Bagua

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Bagua

Postby Bob on Wed Sep 26, 2018 1:52 pm

https://www.youtube.com/watch?v=htAE5zB4-Zg



Comment from poster was that if the boxer went full strength the bagua master would have been knocked out
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Re: Bagua

Postby windwalker on Wed Sep 26, 2018 2:11 pm

kinda sad....lets hope the teacher never encounters a real boxer.
https://www.youtube.com/watch?v=KDYGFsf6oLg

The teacher seems to feel he has the time to react
that the person he is working with is giving him.....

this is what usually happens

https://www.youtube.com/watch?v=TnIQyt4PKVs
Last edited by windwalker on Wed Sep 26, 2018 2:26 pm, edited 2 times in total.
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Re: Bagua

Postby C.J.W. on Thu Sep 27, 2018 8:55 pm

Certainly not the worst Bagua app clip I've seen. He has decent mobility and some good moves, and I think it's fair to say what he has shown is better than those demos where the teacher applies techniques on an oppoenent who stands still with an arm out.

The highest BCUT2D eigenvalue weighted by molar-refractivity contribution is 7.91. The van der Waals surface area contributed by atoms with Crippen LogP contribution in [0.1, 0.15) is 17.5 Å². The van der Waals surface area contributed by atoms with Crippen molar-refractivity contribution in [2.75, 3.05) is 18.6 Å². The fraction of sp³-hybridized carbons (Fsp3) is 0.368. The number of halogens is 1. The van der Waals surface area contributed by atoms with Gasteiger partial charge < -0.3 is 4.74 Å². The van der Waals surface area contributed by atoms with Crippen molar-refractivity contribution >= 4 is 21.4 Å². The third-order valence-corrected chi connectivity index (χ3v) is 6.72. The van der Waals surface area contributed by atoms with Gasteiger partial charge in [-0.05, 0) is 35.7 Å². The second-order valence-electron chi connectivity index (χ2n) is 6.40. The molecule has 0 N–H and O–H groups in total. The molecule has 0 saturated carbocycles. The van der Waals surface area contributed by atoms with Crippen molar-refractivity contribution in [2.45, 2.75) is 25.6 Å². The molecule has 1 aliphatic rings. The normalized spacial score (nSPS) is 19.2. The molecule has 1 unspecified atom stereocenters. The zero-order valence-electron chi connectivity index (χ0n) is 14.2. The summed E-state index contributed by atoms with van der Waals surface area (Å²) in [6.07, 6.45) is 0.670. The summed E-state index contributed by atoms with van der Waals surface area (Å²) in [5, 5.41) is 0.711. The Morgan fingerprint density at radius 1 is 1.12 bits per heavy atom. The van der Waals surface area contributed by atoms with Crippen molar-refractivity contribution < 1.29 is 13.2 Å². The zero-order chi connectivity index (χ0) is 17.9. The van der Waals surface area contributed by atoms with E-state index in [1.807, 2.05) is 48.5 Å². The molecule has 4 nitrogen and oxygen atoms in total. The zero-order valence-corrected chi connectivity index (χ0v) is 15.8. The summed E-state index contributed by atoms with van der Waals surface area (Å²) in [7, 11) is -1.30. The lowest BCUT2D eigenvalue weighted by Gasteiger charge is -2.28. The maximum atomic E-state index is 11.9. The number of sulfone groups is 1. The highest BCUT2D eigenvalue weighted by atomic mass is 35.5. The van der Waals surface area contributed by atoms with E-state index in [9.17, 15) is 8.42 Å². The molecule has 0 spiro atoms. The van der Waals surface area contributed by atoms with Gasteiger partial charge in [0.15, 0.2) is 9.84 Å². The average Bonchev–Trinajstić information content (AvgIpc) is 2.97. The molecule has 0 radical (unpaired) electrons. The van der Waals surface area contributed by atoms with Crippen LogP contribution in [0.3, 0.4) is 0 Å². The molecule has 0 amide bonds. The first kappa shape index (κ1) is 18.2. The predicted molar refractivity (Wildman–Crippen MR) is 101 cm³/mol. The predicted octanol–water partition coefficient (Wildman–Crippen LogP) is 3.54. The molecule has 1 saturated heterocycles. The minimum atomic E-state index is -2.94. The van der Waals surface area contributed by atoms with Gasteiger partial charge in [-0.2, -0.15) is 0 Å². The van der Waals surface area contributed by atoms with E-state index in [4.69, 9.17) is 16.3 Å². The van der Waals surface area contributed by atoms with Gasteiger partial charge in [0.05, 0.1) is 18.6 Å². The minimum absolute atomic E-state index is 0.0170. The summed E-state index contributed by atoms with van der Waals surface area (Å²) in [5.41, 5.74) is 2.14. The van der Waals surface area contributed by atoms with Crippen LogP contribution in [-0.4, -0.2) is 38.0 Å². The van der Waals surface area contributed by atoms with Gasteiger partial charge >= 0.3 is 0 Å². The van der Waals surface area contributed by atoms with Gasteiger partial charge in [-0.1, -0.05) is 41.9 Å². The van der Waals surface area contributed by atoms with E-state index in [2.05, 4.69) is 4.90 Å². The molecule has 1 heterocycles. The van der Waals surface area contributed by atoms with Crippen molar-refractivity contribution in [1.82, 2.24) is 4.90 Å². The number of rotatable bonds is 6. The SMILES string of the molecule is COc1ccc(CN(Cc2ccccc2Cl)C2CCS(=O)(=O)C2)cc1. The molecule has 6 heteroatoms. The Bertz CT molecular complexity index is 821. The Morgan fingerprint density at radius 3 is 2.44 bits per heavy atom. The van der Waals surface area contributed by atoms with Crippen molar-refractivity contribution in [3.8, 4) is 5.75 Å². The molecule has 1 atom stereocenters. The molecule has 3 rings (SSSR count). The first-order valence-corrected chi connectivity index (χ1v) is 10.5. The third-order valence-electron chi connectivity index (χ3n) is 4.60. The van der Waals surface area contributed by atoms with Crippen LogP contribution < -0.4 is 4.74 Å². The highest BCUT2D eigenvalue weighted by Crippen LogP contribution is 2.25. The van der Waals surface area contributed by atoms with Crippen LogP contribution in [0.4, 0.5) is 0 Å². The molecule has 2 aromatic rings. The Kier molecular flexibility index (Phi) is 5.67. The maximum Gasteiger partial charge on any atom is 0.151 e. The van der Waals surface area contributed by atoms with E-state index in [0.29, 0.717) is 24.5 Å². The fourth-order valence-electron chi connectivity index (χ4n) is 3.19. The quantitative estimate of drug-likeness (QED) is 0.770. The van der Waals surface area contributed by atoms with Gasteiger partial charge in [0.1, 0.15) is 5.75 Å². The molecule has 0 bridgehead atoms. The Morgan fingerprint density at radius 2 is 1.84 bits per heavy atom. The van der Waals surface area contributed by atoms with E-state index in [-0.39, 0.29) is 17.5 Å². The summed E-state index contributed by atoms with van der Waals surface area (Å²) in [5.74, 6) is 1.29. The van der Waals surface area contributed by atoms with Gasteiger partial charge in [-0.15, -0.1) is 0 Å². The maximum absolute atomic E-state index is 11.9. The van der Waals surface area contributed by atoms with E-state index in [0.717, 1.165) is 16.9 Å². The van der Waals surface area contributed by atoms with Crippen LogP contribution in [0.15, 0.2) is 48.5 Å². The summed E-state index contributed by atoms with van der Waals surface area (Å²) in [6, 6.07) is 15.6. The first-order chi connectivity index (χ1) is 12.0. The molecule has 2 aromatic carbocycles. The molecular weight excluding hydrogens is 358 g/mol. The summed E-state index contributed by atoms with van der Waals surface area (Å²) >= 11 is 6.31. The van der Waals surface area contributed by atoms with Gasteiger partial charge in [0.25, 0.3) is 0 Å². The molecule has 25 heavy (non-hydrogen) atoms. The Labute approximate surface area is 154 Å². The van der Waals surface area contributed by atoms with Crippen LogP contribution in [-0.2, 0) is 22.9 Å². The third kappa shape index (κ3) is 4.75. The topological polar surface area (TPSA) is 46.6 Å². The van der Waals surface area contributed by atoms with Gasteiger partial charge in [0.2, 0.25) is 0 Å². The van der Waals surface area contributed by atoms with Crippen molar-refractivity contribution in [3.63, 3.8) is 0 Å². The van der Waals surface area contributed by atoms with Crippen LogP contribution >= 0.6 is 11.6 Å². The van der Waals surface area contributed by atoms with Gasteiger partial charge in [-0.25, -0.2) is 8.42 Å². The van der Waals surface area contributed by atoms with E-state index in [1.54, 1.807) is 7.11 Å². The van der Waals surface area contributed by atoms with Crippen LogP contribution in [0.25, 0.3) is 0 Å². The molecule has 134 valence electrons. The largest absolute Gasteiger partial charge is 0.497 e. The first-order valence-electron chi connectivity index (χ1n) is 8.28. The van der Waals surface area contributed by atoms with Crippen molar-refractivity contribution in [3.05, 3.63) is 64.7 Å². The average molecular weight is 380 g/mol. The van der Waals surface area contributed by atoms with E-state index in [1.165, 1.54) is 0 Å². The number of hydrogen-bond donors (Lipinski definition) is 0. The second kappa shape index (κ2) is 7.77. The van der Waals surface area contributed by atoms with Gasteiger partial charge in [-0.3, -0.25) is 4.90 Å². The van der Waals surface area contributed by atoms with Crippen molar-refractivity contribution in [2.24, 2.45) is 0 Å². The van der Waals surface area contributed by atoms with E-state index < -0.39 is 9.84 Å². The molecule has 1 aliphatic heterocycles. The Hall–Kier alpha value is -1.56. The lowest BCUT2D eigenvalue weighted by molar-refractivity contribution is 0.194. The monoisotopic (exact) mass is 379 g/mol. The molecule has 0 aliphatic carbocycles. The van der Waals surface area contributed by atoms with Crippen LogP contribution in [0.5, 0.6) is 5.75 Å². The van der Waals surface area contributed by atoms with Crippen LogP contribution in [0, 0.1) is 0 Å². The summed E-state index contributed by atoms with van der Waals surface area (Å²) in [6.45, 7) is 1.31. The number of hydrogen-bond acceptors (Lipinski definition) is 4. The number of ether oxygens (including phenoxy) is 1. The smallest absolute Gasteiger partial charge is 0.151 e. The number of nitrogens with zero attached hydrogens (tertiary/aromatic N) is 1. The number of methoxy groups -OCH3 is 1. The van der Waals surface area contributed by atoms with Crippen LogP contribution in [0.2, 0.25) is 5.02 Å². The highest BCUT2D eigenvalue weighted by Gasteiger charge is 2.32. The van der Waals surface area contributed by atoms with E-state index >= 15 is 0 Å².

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Re: Bagua

Postby edededed on Thu Sep 27, 2018 9:20 pm

I think that is Ma Lincheng (Cheng bagua)?

Agree with C.J.W. - but it might be difficult to parry/trap boxing punches like that.
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Re: Bagua

Postby roger hao on Fri Sep 28, 2018 6:57 am

CJW -
Exactly - the arm out is the method of defeat in the infamous tai chi fights as well as again
in the first clip put up by Windwalker.

The thing about the OP clip is what we all know - if there was a real strike it causes a quick
brain reboot and in that instant you get hit again. This Pa Kua style of using mainly strikes seems
to be a fail - Pa Kua is better suited for throws. Guas 5 and 6 and 8. IMO
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Re: Bagua

Postby C.J.W. on Fri Sep 28, 2018 8:47 am

Personally, I think it's hard to draw the line between striking and grappling (throwing) in Bagua. In my line of Bagua, just about every application is a blend of both. (Ideally, elements of kicking and locking should also be included in every technique in order to complete the 4 skills of TCMA.) So instead of looking at this as a dichotomy (i.e., striking OR throwing), I prefer to think of it as being on a spectrum, with each technique containing varying degrees of both.

For instance, when I step forward and throw a piercing palm to the opponent's eyes, it is simply a strike. But if I step on or behind his foot to trap or trip him as I strike, he may fall down, turning the strike into a strike-throw.